The Golden Age
Mexican Cinema, 1930-1954

February 10 to 28, 2010

 

Beginning in the early 1930s and continuing for a quarter-century, Mexico was home to one of the world’s most colorful and diverse film cultures: not many other countries could claim a comparable range of production, diversity of genres and number of master filmmakers. The excellence of Mexican cinema was founded on its commercial strength – Mexico supplied all of the Spanish-speaking markets in Central and South America, and delivered several box-office successes in the United States as well. During the thirties, the country also became an important refuge for European exiles. Numerous filmmakers and craftsmen had their own (usually semi-secret) Mexican Period, and German-born Alfredo B. Crevenna became Mexico’s most prolific director. In the 1940s, few other film cultures were quite as potent.
 
Today, the riches of this Golden Age have been nearly forgotten: in Europe, one is more likely to find DVDs of Mexican wrestling films than the masterpieces of Emilio Fernández or Fernando de Fuentes. Milestones such as Vámonos con Pancho Villa (1935, De Fuentes) or Rio Escondido (1948, Fernández) are completely unknown. The Film Museum retrospective thus offers a rare glimpse at the singular beauty of this film culture and the genius of its masters – such as the enigmatic Emilio ‘El Indio‘ Fernández who is represented by five films. The retrospective also traces the Mexican footsteps of two seminal foreign artists: Sergei Eisenstein and Luis Buñuel – the former a key influence in the development of a national film idiom, the latter a maverick on the margins of the film industry whose works often undermined and contradicted mainstream themes and approaches.
 
The arrival of the talkies was a blessing for Mexico: finally, filmmakers could emancipate themselves from Hollywood and make films that were easily understood by the native – and often illiterate – audience. The joy of having one’s own cinema aligned with the government of Lázaro Cardenas, which strove for a nationalization of the arts. This program supported numerous projects dedicated to the traditions of the indigenous peoples and their contributions to the development of a nation-specific aesthetic. These include many of Fernández’ major works, especially María Candelaria (1944; his nickname, ‘El Indio,’ was no accident). In the mid-1930s, the government began to massively subsidize film production; it co-financed the CLASA-Studios and also participated in several experiments, one of which, initiated by the Ministry of Education, was Fred Zinnemann’s and Emilio Gómez Muriel’s Redes (1934-36).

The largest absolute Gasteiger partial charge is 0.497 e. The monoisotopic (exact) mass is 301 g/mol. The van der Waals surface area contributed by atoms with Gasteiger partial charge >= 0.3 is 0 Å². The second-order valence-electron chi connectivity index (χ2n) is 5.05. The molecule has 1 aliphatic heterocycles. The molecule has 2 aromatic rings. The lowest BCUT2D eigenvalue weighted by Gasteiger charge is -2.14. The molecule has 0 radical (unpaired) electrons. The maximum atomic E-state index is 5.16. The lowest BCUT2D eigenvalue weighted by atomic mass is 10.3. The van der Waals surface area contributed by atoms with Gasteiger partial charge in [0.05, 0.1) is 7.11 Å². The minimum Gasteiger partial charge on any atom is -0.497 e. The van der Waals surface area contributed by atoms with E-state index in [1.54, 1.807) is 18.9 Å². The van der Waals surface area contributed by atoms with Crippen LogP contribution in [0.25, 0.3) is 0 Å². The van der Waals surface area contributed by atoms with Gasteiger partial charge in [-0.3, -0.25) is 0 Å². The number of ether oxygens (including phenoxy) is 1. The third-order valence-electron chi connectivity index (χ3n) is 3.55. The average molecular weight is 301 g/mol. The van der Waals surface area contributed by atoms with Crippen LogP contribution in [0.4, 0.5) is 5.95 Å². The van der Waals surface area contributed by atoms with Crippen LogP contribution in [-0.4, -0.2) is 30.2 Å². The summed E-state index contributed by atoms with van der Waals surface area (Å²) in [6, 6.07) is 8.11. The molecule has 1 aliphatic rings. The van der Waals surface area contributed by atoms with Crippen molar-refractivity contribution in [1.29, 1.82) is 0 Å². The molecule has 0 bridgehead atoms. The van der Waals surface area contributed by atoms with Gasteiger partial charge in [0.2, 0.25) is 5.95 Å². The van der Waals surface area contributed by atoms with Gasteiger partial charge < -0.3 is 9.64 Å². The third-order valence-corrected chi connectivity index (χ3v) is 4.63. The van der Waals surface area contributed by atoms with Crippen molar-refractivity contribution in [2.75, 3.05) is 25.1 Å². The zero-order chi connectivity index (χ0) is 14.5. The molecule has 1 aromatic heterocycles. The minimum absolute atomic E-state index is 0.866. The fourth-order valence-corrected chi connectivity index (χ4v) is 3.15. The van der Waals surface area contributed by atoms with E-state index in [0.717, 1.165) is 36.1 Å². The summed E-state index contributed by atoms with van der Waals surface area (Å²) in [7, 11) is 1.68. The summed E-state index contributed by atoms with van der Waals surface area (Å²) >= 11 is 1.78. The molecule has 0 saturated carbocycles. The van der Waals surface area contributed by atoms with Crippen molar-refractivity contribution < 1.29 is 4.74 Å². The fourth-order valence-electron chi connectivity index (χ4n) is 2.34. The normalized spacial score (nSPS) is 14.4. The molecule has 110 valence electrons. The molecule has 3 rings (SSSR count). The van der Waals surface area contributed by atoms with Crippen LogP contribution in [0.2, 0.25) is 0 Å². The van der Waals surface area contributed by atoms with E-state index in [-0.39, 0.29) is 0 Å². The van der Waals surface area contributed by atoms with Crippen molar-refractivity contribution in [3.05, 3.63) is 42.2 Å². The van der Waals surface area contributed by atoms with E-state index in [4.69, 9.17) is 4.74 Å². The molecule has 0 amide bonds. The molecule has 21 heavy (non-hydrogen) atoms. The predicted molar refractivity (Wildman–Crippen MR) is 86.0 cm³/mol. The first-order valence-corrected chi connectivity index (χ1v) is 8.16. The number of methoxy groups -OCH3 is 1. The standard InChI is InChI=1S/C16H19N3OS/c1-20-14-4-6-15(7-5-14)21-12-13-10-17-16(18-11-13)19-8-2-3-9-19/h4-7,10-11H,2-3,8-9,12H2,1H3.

The most artistically vital impulse, however, came from the outside – from the Soviet Union, in the form of Sergei Eisenstein, whose unfinished Qué viva México! (1930-32) influenced a great deal of the era’s cinema. Mexico’s outstanding cinematographer, Gabriel Figueroa, worked on Eisenstein’s film as a young man and soon became a principal contributor to the films of the Golden Age. Emilio Fernández’ extremely plastic and geometric compositions can also be traced back to Eisenstein – who, in turn, was inspired by the indigenous arts of Mexico. Some have commented that Eisenstein “reintroduced” the country to its own aesthetic.
 
Another Russian influence was Arcady Boytler, whose La mujer del Puerto (1934) is among the era’s key films. Like Jean Grémillon in France or Werner Hochbaum in Germany, Boytler dedicated himself to a kind of poetic realism which acknowledged the “dirt” of the real. Mexican cinema continued to oscillate between these two poles, the statuesque stylizations of Eisenstein and Boytler’s porous realism, never really showing a definite preference for either one – except perhaps in the case of Fernández, whose films always tended towards the archaic and the “essential”, in his films about the revolution (Enamorada, 1946) as well as in his melodramas.
 
For the artistically ambitious cinema of the era, melodrama was the dominant genre. All major directors – from Fernández (Flor silvestre, 1943) and De Fuentes (La Mujer sin alma, 1943) to Julio Bracho (Distinto amanecer, 1943) and Roberto Gavaldón (La diosa arrodillada, 1947) – excelled in this form, sometimes leaning towards surrealism (like Buñuel), in other cases towards a sober tone of urban disenchantment, as in Alejandro Galindo’s socially critical masterpiece, Campeón sin corona (1946). These filmmakers could also draw upon a system of stars who often achieved notoriety far beyond Mexico. María Félix, known as “La Doña”, Dolores del Rio, Pedro Armendáriz and Arturo de Córdova were icons of popular mythology, fully comparable to the classic movie stars of Hollywood.
 
In the 1950s Mexican film production reached ist peak – while at the same moment ceasing to function as a viable industry: the state monopoly system collapsed and television finished the job. What remains today are the films themselves, the best evidence of a completely independent and effective film culture that has few equals in the history of cinema.
 
The retrospective has been organized in collaboration with the Filmoteca de la UNAM and with the support of the Mexican Embassy and the Mexican Cultural Institute in Vienna.